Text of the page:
• I’ve seen one political debate that was won by honesty: the 1998 election for Governor of Minnesota. At the time, Minnesota was running a budget surplus. The moderator asked what the candidates for office would do with it. The Democrat and Republican candidates waffled like politicians.The Reform candidate (Jesse Ventura) said “give it back”. And during Ventura’s four years as governor, every taxpayer got a rebate check in late summer. Since there were no Reform Party legislators, Ventura governed mostly by veto. It seemed to work.

    I hope the checks reflected the state of the budget, but once the news media got over the shock it was impossible to trust a thing they said.

    Ventura, of course, had come to politics from a more honest profession. He was a “bad guy” wrestler who did the feather boa routine.

  • Johnathan Pearce

    Sunak is tetchy when out under pressure. Not encouraging.

  • Paul Marks

    Ellen – Minnesota is a Big Government State, but at least it is not a Big Debt State.

    Johnathan Pearce – the orgy of deficit spending under former Chancellor Sunak makes his present claims to fiscal rectitude bizarre.

    “Ignore what I did over the last two years” – is that the line?

  • Snorri Godhi

    Via Breitbart Europe:


    Tonight we asked over 1000 normal voters to watch the debate and we have just asked them who they thought performed best.

    Tugendhat 36%
    Sunak 25%
    Mordaunt 12%
    Badenoch 12%
    Truss 6%

    What about Tugendhat as PM with Badenoch as deputy?

  • Fraser Orr

    I don’t know much about this lady Kemi Badenoch. However, she started out as a computer programmer, so she has my vote… well not that I have one…. I heard someone say she was the new Maggie Thatcher. If so, she is surely what the country needs after the disastrous clown BoJo.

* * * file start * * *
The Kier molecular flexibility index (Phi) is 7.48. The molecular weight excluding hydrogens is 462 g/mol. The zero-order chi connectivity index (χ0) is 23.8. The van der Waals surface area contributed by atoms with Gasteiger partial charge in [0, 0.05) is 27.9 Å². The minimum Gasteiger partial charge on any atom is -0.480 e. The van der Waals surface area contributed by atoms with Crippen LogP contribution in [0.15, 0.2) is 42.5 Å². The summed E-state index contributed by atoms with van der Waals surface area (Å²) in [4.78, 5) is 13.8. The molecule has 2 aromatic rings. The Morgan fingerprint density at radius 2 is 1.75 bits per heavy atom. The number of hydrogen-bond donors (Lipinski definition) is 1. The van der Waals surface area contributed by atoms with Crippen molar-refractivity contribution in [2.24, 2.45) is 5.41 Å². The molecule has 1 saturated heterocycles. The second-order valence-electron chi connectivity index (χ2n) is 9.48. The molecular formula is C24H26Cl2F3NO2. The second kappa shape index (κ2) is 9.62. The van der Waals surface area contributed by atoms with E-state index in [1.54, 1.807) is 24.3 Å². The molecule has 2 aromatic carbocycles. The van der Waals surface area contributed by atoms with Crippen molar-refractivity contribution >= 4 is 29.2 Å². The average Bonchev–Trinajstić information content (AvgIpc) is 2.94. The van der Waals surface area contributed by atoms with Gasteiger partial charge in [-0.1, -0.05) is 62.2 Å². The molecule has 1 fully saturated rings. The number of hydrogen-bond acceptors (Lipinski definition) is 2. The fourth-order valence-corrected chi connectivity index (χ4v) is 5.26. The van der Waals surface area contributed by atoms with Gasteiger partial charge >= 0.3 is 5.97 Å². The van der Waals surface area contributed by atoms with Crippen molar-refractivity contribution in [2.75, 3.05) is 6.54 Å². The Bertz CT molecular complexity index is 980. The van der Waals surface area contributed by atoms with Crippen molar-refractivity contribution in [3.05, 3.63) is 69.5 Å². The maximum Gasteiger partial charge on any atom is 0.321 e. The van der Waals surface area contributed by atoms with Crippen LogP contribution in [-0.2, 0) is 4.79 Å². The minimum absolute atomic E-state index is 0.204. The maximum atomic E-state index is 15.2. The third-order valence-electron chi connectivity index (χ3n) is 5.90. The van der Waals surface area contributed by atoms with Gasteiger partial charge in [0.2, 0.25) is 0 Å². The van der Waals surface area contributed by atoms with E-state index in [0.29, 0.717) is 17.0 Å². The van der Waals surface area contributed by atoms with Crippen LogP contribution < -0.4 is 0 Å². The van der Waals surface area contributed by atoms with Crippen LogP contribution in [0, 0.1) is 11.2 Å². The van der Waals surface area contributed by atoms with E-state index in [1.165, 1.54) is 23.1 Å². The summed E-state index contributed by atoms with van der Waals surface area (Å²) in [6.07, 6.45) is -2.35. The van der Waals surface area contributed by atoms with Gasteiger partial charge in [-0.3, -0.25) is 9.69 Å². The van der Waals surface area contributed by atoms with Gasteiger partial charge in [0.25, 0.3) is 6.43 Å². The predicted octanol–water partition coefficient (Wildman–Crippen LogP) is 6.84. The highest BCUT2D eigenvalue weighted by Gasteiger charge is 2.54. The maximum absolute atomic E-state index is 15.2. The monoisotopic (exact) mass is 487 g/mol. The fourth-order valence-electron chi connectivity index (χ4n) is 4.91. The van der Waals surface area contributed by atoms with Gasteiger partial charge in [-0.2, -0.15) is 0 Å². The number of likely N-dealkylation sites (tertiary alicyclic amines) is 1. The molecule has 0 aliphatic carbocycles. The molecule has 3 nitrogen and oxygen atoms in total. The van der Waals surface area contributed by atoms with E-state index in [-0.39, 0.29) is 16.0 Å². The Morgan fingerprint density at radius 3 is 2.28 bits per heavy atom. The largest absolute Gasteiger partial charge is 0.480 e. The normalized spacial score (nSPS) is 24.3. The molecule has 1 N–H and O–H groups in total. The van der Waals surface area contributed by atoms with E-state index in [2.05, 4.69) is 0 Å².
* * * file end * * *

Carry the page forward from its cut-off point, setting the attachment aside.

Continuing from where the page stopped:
I have listened to her talking, and what I have fixed in my mind is the idea of such a spectacularly smart, articulate and nimble on her feet lady having a discussion with the slow minded, moron that occupies the white house. It is just shocking to think about.

  • Tugendhat is the worst of all possible options. Tugendhat means at the next GE, we get Labour when millions of Tory voters stay at home. And all Tugendhat as PM with Badenoch in cabinet would do is either ruin Badenoch or end up with her quitting in short order if she actually believes the things she says.

  • TomJ

    @James Strong: All the candidates save Kemi have, I understand, committed, to keep Net Zero. Kemi is agin it.

  • Paul Marks

    Snorri – the only purpose of such polls is to show us what the establishment want, such polls are designed to produce the result the Collectivists want.

    That Liz Truss is at the bottom of such a poll makes me think better of the lady. I have a friend who works for Mr Tugendhat – but the fact that he is at the top of the poll makes me think worse of Mr Tugendhat.

  • Paul Marks

    TomJ – if true, that is an excellent point Sir.

  • Martin

    Here’s hoping Kemi can get to the final two that go to the members. The only thing I like about the others is they aren’t Kier Starmer, which is a such a low bar (especially because I think Corbyn was less repulsive than Starmer!).

    Tugendhat seems to remind me a bit of John McCain, someone with military experience and a supposed ‘independent’ the media love but is both not very conservative and would probably get thrashed come election time (hence why the liberal press love him!).

  • Snorri Godhi (July 16, 2022 at 6:45 pm), a poll of people who watched the Channel 4 debate is not a representative poll of relevant-to-the-Tory-party UK voters – even less so when you subtract from them those who would never vote Tory whoever the leader was.

    As Perry says, Tugendhat would be the worst possible candidate. Even Tory MPs seem to agree on that one – he has least votes of the survivors so far and is confidently expected to be the next to be eliminated.